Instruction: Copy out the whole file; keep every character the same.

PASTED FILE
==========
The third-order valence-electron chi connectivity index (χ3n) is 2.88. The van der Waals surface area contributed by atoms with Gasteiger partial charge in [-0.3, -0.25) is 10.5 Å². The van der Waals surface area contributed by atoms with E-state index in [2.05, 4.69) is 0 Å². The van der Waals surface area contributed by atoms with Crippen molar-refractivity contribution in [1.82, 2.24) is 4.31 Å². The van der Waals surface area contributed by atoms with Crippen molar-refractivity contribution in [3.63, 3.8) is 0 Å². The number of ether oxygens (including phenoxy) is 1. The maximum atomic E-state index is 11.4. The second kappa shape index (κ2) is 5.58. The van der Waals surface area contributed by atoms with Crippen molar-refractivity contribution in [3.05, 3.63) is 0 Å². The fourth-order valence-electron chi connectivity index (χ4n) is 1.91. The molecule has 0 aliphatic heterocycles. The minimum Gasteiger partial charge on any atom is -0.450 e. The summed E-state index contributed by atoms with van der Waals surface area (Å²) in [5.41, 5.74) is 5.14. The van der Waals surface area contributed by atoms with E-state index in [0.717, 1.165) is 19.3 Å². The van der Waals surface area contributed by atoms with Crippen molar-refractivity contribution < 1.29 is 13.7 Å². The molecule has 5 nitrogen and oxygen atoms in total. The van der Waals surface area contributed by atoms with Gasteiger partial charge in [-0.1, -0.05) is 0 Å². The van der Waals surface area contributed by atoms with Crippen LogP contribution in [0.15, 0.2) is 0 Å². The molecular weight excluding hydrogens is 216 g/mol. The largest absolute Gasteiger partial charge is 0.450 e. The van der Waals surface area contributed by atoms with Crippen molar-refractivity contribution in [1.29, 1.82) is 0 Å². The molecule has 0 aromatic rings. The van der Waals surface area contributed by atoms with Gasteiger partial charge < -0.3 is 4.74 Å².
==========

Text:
The third-order valence-electron chi connectivity index (χ3n) is 2.88. The van der Waals surface area contributed by atoms with Gasteiger partial charge in [-0.3, -0.25) is 10.5 Å². The van der Waals surface area contributed by atoms with E-state index in [2.05, 4.69) is 0 Å². The van der Waals surface area contributed by atoms with Crippen molar-refractivity contribution in [1.82, 2.24) is 4.31 Å². The van der Waals surface area contributed by atoms with Crippen molar-refractivity contribution in [3.63, 3.8) is 0 Å². The number of ether oxygens (including phenoxy) is 1. The maximum atomic E-state index is 11.4. The second kappa shape index (κ2) is 5.58. The van der Waals surface area contributed by atoms with Crippen molar-refractivity contribution in [3.05, 3.63) is 0 Å². The fourth-order valence-electron chi connectivity index (χ4n) is 1.91. The molecule has 0 aliphatic heterocycles. The minimum Gasteiger partial charge on any atom is -0.450 e. The summed E-state index contributed by atoms with van der Waals surface area (Å²) in [5.41, 5.74) is 5.14. The van der Waals surface area contributed by atoms with E-state index in [0.717, 1.165) is 19.3 Å². The van der Waals surface area contributed by atoms with Crippen molar-refractivity contribution < 1.29 is 13.7 Å². The molecule has 5 nitrogen and oxygen atoms in total. The van der Waals surface area contributed by atoms with Gasteiger partial charge in [-0.1, -0.05) is 0 Å². The van der Waals surface area contributed by atoms with Crippen LogP contribution in [0.15, 0.2) is 0 Å². The molecular weight excluding hydrogens is 216 g/mol. The largest absolute Gasteiger partial charge is 0.450 e. The van der Waals surface area contributed by atoms with Crippen molar-refractivity contribution in [1.29, 1.82) is 0 Å². The molecule has 0 aromatic rings. The van der Waals surface area contributed by atoms with Gasteiger partial charge < -0.3 is 4.74 Å².